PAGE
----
Google announced that it will now allow users to change address information in Google Maps. This will let any registered user click and drag map arrows to a different place on the map if they are incorrect.
This is analogous to Google letting businesses edit and contribute data to its Local Business Center, which enhances the organic business listings that surface in Google Maps SERPs. This latest development extends similar capability to the rest of the online user population (or at least registered Google users) and has the similar goal of improving local listing data.
All search engines and online local search pure plays are trying to differentiate themselves in many ways, given fragmentation and tight competition. One of those ways is through better data, and Google has taken a decidedly open approach to having users improve and add to the data. Personalization and social features (Google Maps Reviews, MyMaps, etc.) also go a certain distance in accomplishing this goal.
The most recent announcement, however, is less about business information and more about address accuracy. This comes down to a fundamental flaw in underlying mapping data that I like to call the “last block problem.”
Points on a map are placed within a given block based on an extrapolation of their addresses. For example 550 Lombard St., is placed halfway up the block on the North side of the street. But the actual location might not be there exactly.
This isn’t a huge problem because it gets you pretty close, but it could be a roadblock (no pun intended) to further innovation in mapping, now that we are drilling further down to the block level with lots of products (Street View, Everyscape, etc.). The issue also has different implications based on population density and urban vs. rural maps.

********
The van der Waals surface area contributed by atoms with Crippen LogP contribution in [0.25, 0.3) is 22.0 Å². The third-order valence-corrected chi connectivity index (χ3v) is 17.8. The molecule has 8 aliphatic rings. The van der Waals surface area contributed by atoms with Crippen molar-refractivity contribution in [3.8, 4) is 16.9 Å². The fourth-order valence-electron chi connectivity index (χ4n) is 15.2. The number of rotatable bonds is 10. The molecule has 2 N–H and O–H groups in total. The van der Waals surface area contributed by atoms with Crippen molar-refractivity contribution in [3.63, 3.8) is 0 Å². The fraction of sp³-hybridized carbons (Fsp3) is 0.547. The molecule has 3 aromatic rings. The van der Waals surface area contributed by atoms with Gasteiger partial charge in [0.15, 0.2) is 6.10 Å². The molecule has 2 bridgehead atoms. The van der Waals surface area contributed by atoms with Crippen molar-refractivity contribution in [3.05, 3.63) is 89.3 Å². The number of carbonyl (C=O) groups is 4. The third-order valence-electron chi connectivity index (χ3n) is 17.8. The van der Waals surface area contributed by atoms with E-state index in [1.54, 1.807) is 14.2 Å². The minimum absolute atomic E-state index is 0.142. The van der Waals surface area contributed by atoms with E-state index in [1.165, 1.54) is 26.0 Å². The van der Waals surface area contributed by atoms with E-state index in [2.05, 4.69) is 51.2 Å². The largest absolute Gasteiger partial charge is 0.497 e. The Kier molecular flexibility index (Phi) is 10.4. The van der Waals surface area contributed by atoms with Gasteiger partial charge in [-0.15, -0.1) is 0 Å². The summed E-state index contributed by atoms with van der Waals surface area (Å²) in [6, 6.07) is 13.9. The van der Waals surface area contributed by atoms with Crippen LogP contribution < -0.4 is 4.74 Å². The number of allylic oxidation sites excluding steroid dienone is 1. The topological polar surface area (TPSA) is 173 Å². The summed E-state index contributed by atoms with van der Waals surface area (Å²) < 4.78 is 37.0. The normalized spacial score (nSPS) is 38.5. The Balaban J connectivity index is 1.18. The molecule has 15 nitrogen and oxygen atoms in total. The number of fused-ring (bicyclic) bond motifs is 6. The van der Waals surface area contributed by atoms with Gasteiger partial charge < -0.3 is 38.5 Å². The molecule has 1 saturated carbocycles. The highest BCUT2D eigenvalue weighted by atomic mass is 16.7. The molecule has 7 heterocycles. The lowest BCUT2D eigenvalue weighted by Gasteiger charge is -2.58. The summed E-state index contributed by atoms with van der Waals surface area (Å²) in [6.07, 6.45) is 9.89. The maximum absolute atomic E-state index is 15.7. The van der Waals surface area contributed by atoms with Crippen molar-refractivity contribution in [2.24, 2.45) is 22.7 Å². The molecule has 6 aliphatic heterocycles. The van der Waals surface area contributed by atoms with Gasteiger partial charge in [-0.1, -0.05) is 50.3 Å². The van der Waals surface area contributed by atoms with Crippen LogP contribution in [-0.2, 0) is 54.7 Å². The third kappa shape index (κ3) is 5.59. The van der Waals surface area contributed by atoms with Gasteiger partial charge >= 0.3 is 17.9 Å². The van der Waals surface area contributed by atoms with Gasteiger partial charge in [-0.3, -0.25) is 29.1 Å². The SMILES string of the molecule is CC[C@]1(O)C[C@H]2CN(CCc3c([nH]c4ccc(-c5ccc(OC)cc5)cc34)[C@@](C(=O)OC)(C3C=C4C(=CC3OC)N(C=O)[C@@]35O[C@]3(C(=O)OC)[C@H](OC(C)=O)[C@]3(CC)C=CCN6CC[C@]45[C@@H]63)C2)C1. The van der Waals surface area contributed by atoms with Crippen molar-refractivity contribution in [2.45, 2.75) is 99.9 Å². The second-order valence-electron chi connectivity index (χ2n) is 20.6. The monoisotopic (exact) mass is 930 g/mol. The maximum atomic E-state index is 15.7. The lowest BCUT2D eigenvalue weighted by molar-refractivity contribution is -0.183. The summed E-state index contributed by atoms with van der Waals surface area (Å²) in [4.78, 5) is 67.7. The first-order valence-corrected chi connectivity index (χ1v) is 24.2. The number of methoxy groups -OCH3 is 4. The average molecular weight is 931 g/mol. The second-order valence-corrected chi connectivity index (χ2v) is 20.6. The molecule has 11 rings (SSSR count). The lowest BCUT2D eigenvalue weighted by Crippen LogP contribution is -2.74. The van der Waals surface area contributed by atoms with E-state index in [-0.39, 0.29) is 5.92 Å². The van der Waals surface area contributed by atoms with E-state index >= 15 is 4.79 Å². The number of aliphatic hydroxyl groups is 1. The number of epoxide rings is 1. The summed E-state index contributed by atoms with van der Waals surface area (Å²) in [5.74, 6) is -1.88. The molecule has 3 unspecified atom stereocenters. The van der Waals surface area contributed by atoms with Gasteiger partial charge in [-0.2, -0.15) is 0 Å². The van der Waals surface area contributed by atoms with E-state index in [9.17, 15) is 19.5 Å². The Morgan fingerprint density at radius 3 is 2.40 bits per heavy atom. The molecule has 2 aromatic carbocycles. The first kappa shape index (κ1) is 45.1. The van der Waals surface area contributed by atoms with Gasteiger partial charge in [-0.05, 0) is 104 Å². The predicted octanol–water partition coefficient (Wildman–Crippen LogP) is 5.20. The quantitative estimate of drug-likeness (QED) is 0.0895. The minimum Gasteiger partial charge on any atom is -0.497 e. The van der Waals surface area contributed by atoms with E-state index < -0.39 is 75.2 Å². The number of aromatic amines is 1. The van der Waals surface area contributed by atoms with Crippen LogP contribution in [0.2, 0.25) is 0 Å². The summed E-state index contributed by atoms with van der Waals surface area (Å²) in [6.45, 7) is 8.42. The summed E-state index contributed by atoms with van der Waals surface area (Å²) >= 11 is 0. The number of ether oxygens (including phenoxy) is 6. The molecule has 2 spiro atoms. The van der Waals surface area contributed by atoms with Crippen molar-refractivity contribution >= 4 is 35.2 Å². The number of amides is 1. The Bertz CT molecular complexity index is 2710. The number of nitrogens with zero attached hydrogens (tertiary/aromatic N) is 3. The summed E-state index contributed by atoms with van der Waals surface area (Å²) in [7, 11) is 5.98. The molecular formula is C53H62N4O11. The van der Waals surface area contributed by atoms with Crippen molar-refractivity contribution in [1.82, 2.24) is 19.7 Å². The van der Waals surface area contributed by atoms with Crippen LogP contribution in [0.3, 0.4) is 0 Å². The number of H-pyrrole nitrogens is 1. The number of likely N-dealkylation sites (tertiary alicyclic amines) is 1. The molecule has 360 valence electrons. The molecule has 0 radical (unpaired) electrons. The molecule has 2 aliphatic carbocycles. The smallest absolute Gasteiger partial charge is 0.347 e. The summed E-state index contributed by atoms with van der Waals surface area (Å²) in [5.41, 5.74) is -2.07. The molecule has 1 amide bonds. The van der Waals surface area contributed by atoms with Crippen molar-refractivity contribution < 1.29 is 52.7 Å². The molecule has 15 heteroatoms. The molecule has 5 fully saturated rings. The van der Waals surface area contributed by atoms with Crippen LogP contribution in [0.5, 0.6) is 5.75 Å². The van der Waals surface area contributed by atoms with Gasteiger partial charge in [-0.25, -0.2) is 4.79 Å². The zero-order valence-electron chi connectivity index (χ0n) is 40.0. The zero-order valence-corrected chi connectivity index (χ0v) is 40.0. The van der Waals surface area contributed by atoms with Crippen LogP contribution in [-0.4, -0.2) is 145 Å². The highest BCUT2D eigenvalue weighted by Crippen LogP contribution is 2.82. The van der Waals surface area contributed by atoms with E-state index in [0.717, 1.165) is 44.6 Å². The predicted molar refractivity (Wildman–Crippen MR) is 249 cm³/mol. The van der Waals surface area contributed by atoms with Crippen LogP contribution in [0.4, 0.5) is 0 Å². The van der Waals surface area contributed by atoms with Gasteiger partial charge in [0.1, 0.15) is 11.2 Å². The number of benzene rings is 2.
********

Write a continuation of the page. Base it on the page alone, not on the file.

Since currently, the base technology is constrained, Google is tapping users to go the last few feet. This likely won’t gain the adoption it requires to make a sizable and evenly distributed impact across all Google’s coverage area, but it could prove to be an interesting experiment.
It will also require some manual quality control and filtering on the part of Google, which will add some latency to the process and could be an adoption barrier by taking the fun out of it and eliminating any instant gratification. But we’ll see how it catches on.
The Google Lat Long blog has more, including a quick video that explains how it works, and SEL has a deeper dive with some screen shots. Lastly, John Hanke, director of Google Earth and Google Maps (and founder of Google Earth forbearer, Keyhole), will keynote TKG’s upcoming Interactive Local Media conference. We’ll see what he has to say about it.